Friday, 6 May 2016

The Right to Know

Do we have a right to know everything? If a public person has an "illicit" relationship do I have an absolute right to know or is the person entitled to privacy? What if the relationship is going through a rough patch and one of the parties is seeking solace elsewhere and then the couple get back together? Would revelation in the media help or hinder the reconciliation?
If the public figure is someone whose moral compass is part of his job; the Archbishop of Canterbury, an Inman, the Chief Rabbi, a Catholic priest then I would argue that yes I have a right to know. But if he or she is a pop star, an actor, a leading businessman then what right do I have to pry into their life?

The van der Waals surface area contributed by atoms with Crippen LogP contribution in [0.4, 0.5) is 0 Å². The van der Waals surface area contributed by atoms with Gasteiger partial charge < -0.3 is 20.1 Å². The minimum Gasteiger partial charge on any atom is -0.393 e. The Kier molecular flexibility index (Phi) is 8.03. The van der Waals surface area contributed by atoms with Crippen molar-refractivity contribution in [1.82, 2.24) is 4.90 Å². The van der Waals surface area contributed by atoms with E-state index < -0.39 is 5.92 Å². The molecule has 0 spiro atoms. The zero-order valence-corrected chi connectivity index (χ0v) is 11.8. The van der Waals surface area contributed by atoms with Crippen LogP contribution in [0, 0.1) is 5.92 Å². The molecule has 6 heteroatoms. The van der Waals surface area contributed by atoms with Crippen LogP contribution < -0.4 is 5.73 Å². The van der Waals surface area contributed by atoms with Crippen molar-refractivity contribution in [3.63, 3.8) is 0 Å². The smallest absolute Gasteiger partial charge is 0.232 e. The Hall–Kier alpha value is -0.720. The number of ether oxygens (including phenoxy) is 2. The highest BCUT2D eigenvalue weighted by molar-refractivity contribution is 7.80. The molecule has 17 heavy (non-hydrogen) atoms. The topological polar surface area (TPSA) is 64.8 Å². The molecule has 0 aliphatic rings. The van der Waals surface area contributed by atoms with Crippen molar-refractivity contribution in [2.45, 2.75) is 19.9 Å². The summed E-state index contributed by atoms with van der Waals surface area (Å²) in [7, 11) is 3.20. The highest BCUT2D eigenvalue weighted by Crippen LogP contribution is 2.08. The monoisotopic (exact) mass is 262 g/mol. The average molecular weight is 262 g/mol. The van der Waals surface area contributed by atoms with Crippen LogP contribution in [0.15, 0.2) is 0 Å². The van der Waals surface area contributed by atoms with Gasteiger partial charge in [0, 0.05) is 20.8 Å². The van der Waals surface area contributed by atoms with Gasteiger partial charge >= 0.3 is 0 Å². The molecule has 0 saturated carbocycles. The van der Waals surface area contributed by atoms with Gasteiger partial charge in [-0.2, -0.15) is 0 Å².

If the person is involved in making public policy or has influence on it, or a public figure deliberately projects a public image that is at odds with their actual behaviour, then the public has an interest - as in a stake, an investment (actual or metaphorical).

If the person has no influence on public policy then there is definitely no vital public interest in knowing about their private life. If the person is a mere "celebrity" then any claimed "public interest" may well in fact be mere prurience and an interest in tittle-tattle.

I think the David Furnish case qualifies as being in the public interest to know about because he and his partner have had and continue to have an influence on public policy, they promote a lifestyle and project an image of themselves that appears to be at variance with actual behaviour.

Promoting the gagging of reports of misbehaviour of an actor as an affront to free speech and press freedom is a poor example, in my humble opinion.